There is a fundamental problem.  The betrayal of the PM to Diaspora Jewry with this decision is of crisis proportions.  And here is why.  The Kotel is not just Israeli—it is Jewish.  It was for generations the symbol of our longing to return to the land—an expression of our Jewish yearning. It is why it used to be called the Wailing Wall because we still mourn the destruction of the Temple and our sovereignty as a nation. And in 1967 when Israel unified Jerusalem and captured the Old City and the Temple Moun and the cry came – “Har Ha Bayit b’yadenu-the Temple Mount is in our hands”,  the whole Jewish world rejoiced. Jerusalem was one and the Kotel—the place of our collective longing. symbol of our people was in Jewish hands for the first time since the year 70.

Yes, you heard that—since the Romans destroyed Jerusalem in the year 70.

Reform and Conservative Judaism are second class citizens in Israel.  The corrupt Chief Rabbinate in Israel excludes Reform and Conservative rabbis from marrying people, converting people, burying people. Our synagogues receive no state funding in Israel as do Orthodox ones. Our schools do not receive funding as do orthodox schools.

And for decades we have worked to change the status quo-growing our movement without the government.  Suing in the courts when necessary.  Seeking change through the political system. And the Kotel compromise was a significant and symbolic change.

In February 2016 at the CCAR convention in Israel during my presidency we held the first service at the site of the egalitarian prayer space.  It was the first service following the agreement. 350 Reform rabbis davened the morning service and we read Torah there.  I will admit most of the time the Kotel has left me cold.  I was always uncomfortable in the women’s section. Trying to pray. It felt unfamiliar when I was separated from other members of my family.  It felt inauthentic when the guards would look at me in pants with a disapproving eye.  But that service with my colleagues brought tears to my eyes and joy to my heart-to pray our melodies, aloud, men and women together next to the Kotel—next to the symbol of our people’s journey and history was a spiritual highlight I will cherish.  This is what should be available to anyone who comes to the Kotel; To pray as a Jew with their authentic identity.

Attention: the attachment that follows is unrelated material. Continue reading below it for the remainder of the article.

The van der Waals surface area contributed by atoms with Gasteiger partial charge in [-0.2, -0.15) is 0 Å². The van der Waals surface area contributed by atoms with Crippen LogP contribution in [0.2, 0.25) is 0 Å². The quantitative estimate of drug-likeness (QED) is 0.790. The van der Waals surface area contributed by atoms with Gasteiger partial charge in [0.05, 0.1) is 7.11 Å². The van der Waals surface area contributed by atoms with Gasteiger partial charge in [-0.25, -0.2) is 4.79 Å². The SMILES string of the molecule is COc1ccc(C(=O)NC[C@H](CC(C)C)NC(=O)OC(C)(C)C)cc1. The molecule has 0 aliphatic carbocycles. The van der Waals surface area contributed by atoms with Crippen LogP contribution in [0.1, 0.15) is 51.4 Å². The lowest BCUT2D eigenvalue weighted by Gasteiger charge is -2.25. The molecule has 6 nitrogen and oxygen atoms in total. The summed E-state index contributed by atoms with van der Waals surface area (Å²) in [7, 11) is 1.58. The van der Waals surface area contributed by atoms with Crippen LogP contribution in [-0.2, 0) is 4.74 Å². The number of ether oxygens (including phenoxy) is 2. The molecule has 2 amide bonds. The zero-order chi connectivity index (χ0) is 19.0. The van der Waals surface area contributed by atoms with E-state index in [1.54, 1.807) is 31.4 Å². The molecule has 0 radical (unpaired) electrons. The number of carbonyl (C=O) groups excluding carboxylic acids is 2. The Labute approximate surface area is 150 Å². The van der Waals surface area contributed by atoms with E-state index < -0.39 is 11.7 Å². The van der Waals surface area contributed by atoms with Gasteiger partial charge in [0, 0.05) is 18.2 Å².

Whether from the Right or left of the political spectrum—orthodoxies and rigidity create problems because human beings smother if held too tightly.  Judaism knows this. It is unfortunate the Israeli Orthodox rabbinate doesn’t.  It instead, like the PM, is desperate to hold on to power in a changing world.

The outrage in the Diaspora world has been swift.  Our own Rabbi Rick Jacobs and the Conservative movement leaders were on the ground in Israel.  For the first time in 30 years AIPAC leaders went to Israel to meet with the PM in an emergency meeting to tell him the fallout from this was too much and to reverse course.  American Jewish Committee condemned the PM’s action as well as the powerful Jewish Federations of North America.   The Orthodox former chief rabbi of England condemned it,Lord Jonathan Sacks. Even a group of 200 Modern Orthodox rabbis here in the US condemned this.  The holy rocks of the Kotel carved and placed so long ago must continue to be a place of gathering for ALL THE JEWISH PEOPLE  to pray, not just some.